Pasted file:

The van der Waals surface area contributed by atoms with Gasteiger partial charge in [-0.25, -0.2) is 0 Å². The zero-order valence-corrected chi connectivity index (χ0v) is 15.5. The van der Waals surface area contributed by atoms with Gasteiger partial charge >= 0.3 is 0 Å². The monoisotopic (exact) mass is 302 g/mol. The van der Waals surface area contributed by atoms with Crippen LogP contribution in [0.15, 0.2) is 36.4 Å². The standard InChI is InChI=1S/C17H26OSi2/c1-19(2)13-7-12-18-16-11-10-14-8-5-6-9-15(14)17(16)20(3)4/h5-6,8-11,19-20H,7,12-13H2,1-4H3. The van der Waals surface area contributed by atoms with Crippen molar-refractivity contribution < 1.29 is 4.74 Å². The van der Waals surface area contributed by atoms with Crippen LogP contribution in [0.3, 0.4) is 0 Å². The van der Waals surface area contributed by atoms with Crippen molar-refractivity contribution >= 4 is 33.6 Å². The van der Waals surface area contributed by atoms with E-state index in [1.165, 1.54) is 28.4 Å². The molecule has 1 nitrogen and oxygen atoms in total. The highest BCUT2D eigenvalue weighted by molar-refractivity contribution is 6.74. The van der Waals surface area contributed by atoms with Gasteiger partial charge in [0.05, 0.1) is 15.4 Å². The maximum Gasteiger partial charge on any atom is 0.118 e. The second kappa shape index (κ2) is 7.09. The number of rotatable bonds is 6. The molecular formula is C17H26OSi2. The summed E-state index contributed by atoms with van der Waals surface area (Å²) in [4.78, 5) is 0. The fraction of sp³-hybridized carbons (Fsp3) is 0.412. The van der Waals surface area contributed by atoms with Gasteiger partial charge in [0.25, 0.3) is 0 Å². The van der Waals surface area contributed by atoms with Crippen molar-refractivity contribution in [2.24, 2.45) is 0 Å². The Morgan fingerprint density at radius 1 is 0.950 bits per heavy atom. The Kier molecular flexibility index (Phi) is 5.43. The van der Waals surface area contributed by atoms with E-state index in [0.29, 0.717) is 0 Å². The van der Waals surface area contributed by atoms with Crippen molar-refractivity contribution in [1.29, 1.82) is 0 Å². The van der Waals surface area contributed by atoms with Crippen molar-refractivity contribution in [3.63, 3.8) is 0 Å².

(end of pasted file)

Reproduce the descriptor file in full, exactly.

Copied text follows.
The van der Waals surface area contributed by atoms with Gasteiger partial charge in [-0.25, -0.2) is 0 Å². The zero-order valence-corrected chi connectivity index (χ0v) is 15.5. The van der Waals surface area contributed by atoms with Gasteiger partial charge >= 0.3 is 0 Å². The monoisotopic (exact) mass is 302 g/mol. The van der Waals surface area contributed by atoms with Crippen LogP contribution in [0.15, 0.2) is 36.4 Å². The standard InChI is InChI=1S/C17H26OSi2/c1-19(2)13-7-12-18-16-11-10-14-8-5-6-9-15(14)17(16)20(3)4/h5-6,8-11,19-20H,7,12-13H2,1-4H3. The van der Waals surface area contributed by atoms with Crippen molar-refractivity contribution < 1.29 is 4.74 Å². The van der Waals surface area contributed by atoms with Crippen LogP contribution in [0.3, 0.4) is 0 Å². The van der Waals surface area contributed by atoms with Crippen molar-refractivity contribution >= 4 is 33.6 Å². The van der Waals surface area contributed by atoms with E-state index in [1.165, 1.54) is 28.4 Å². The molecule has 1 nitrogen and oxygen atoms in total. The highest BCUT2D eigenvalue weighted by molar-refractivity contribution is 6.74. The van der Waals surface area contributed by atoms with Gasteiger partial charge in [0.05, 0.1) is 15.4 Å². The maximum Gasteiger partial charge on any atom is 0.118 e. The second kappa shape index (κ2) is 7.09. The number of rotatable bonds is 6. The molecular formula is C17H26OSi2. The summed E-state index contributed by atoms with van der Waals surface area (Å²) in [4.78, 5) is 0. The fraction of sp³-hybridized carbons (Fsp3) is 0.412. The van der Waals surface area contributed by atoms with Gasteiger partial charge in [0.25, 0.3) is 0 Å². The van der Waals surface area contributed by atoms with Crippen molar-refractivity contribution in [2.24, 2.45) is 0 Å². The Morgan fingerprint density at radius 1 is 0.950 bits per heavy atom. The Kier molecular flexibility index (Phi) is 5.43. The van der Waals surface area contributed by atoms with E-state index in [0.29, 0.717) is 0 Å². The van der Waals surface area contributed by atoms with Crippen molar-refractivity contribution in [1.29, 1.82) is 0 Å². The van der Waals surface area contributed by atoms with Crippen molar-refractivity contribution in [3.63, 3.8) is 0 Å².